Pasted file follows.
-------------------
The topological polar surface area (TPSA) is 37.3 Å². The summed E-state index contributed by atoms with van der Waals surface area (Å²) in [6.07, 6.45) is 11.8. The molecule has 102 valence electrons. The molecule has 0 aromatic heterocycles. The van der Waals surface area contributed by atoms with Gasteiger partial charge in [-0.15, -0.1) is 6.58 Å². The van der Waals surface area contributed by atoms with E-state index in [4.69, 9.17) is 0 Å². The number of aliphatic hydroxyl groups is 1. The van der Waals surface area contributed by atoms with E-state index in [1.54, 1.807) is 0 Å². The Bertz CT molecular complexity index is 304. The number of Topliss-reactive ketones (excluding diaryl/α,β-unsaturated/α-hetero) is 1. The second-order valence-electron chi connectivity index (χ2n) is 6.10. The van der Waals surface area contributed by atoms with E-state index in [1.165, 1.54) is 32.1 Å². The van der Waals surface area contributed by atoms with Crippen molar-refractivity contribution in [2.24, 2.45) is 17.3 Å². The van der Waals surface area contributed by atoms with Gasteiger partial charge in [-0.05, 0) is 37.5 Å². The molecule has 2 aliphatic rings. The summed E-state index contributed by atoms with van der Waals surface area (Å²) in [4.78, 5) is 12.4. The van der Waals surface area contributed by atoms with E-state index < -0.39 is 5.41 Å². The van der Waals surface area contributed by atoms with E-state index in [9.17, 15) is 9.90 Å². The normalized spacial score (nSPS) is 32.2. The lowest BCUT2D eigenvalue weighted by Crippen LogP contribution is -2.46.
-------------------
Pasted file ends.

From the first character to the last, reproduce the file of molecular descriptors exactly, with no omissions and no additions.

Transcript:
The topological polar surface area (TPSA) is 37.3 Å². The summed E-state index contributed by atoms with van der Waals surface area (Å²) in [6.07, 6.45) is 11.8. The molecule has 102 valence electrons. The molecule has 0 aromatic heterocycles. The van der Waals surface area contributed by atoms with Gasteiger partial charge in [-0.15, -0.1) is 6.58 Å². The van der Waals surface area contributed by atoms with E-state index in [4.69, 9.17) is 0 Å². The number of aliphatic hydroxyl groups is 1. The van der Waals surface area contributed by atoms with E-state index in [1.54, 1.807) is 0 Å². The Bertz CT molecular complexity index is 304. The number of Topliss-reactive ketones (excluding diaryl/α,β-unsaturated/α-hetero) is 1. The second-order valence-electron chi connectivity index (χ2n) is 6.10. The van der Waals surface area contributed by atoms with E-state index in [1.165, 1.54) is 32.1 Å². The van der Waals surface area contributed by atoms with Crippen molar-refractivity contribution in [2.24, 2.45) is 17.3 Å². The van der Waals surface area contributed by atoms with Gasteiger partial charge in [-0.05, 0) is 37.5 Å². The molecule has 2 aliphatic rings. The summed E-state index contributed by atoms with van der Waals surface area (Å²) in [4.78, 5) is 12.4. The van der Waals surface area contributed by atoms with E-state index < -0.39 is 5.41 Å². The van der Waals surface area contributed by atoms with E-state index in [9.17, 15) is 9.90 Å². The normalized spacial score (nSPS) is 32.2. The lowest BCUT2D eigenvalue weighted by Crippen LogP contribution is -2.46.